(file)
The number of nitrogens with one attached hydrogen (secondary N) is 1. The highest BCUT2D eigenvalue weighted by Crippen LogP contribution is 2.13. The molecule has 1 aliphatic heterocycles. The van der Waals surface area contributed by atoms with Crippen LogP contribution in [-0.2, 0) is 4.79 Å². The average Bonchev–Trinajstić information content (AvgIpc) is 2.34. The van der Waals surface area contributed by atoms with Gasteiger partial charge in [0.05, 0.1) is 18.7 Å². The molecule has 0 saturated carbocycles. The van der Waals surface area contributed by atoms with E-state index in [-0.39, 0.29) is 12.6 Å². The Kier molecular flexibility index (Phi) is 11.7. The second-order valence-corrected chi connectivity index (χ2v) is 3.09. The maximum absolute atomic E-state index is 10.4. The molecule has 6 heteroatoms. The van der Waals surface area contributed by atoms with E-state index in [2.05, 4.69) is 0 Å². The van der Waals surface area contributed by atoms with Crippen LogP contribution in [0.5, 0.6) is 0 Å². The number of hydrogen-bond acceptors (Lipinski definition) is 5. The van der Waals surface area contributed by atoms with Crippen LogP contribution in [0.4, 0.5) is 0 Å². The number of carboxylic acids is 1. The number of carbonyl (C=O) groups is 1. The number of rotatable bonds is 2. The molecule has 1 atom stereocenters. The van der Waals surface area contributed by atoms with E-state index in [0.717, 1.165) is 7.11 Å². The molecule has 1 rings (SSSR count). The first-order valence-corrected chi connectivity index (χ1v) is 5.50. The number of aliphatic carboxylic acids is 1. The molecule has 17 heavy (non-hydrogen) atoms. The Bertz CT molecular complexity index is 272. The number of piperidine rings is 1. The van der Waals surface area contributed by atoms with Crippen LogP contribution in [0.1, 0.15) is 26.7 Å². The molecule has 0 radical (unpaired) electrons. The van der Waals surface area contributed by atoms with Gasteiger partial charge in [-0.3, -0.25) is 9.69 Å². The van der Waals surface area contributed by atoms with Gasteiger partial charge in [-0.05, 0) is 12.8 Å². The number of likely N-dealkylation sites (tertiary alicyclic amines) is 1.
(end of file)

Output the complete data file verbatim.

The number of nitrogens with one attached hydrogen (secondary N) is 1. The highest BCUT2D eigenvalue weighted by Crippen LogP contribution is 2.13. The molecule has 1 aliphatic heterocycles. The van der Waals surface area contributed by atoms with Crippen LogP contribution in [-0.2, 0) is 4.79 Å². The average Bonchev–Trinajstić information content (AvgIpc) is 2.34. The van der Waals surface area contributed by atoms with Gasteiger partial charge in [0.05, 0.1) is 18.7 Å². The molecule has 0 saturated carbocycles. The van der Waals surface area contributed by atoms with E-state index in [-0.39, 0.29) is 12.6 Å². The Kier molecular flexibility index (Phi) is 11.7. The second-order valence-corrected chi connectivity index (χ2v) is 3.09. The maximum absolute atomic E-state index is 10.4. The molecule has 6 heteroatoms. The van der Waals surface area contributed by atoms with E-state index in [2.05, 4.69) is 0 Å². The van der Waals surface area contributed by atoms with Crippen LogP contribution in [0.5, 0.6) is 0 Å². The number of hydrogen-bond acceptors (Lipinski definition) is 5. The van der Waals surface area contributed by atoms with Crippen LogP contribution in [0.4, 0.5) is 0 Å². The number of carboxylic acids is 1. The number of carbonyl (C=O) groups is 1. The number of rotatable bonds is 2. The molecule has 1 atom stereocenters. The van der Waals surface area contributed by atoms with E-state index in [0.717, 1.165) is 7.11 Å². The molecule has 1 rings (SSSR count). The first-order valence-corrected chi connectivity index (χ1v) is 5.50. The number of aliphatic carboxylic acids is 1. The molecule has 17 heavy (non-hydrogen) atoms. The Bertz CT molecular complexity index is 272. The number of piperidine rings is 1. The van der Waals surface area contributed by atoms with Crippen LogP contribution in [0.1, 0.15) is 26.7 Å². The molecule has 0 radical (unpaired) electrons. The van der Waals surface area contributed by atoms with Gasteiger partial charge in [-0.3, -0.25) is 9.69 Å². The van der Waals surface area contributed by atoms with Gasteiger partial charge in [-0.05, 0) is 12.8 Å². The number of likely N-dealkylation sites (tertiary alicyclic amines) is 1.